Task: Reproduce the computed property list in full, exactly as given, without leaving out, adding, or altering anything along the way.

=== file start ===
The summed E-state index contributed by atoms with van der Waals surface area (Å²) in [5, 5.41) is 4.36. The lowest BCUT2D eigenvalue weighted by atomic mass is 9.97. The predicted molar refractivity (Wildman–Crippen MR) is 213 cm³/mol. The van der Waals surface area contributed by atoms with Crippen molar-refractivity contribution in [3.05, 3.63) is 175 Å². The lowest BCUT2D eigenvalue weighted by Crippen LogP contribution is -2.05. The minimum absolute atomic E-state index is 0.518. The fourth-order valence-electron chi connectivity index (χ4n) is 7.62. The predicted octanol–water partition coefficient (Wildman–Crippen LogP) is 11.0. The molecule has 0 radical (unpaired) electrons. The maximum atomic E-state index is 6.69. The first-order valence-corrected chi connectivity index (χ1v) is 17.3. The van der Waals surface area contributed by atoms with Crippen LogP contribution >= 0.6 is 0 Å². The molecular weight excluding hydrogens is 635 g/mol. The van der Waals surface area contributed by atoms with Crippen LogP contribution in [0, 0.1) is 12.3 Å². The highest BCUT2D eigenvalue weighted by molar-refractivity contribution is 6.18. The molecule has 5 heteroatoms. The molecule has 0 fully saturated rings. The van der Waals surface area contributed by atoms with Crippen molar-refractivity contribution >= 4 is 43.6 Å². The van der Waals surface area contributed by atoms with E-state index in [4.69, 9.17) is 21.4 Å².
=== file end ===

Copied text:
The summed E-state index contributed by atoms with van der Waals surface area (Å²) in [5, 5.41) is 4.36. The lowest BCUT2D eigenvalue weighted by atomic mass is 9.97. The predicted molar refractivity (Wildman–Crippen MR) is 213 cm³/mol. The van der Waals surface area contributed by atoms with Crippen molar-refractivity contribution in [3.05, 3.63) is 175 Å². The lowest BCUT2D eigenvalue weighted by Crippen LogP contribution is -2.05. The minimum absolute atomic E-state index is 0.518. The fourth-order valence-electron chi connectivity index (χ4n) is 7.62. The predicted octanol–water partition coefficient (Wildman–Crippen LogP) is 11.0. The molecule has 0 radical (unpaired) electrons. The maximum atomic E-state index is 6.69. The first-order valence-corrected chi connectivity index (χ1v) is 17.3. The van der Waals surface area contributed by atoms with Crippen LogP contribution >= 0.6 is 0 Å². The molecular weight excluding hydrogens is 635 g/mol. The van der Waals surface area contributed by atoms with Crippen LogP contribution in [0, 0.1) is 12.3 Å². The highest BCUT2D eigenvalue weighted by molar-refractivity contribution is 6.18. The molecule has 5 heteroatoms. The molecule has 0 fully saturated rings. The van der Waals surface area contributed by atoms with Crippen molar-refractivity contribution >= 4 is 43.6 Å². The van der Waals surface area contributed by atoms with E-state index in [4.69, 9.17) is 21.4 Å².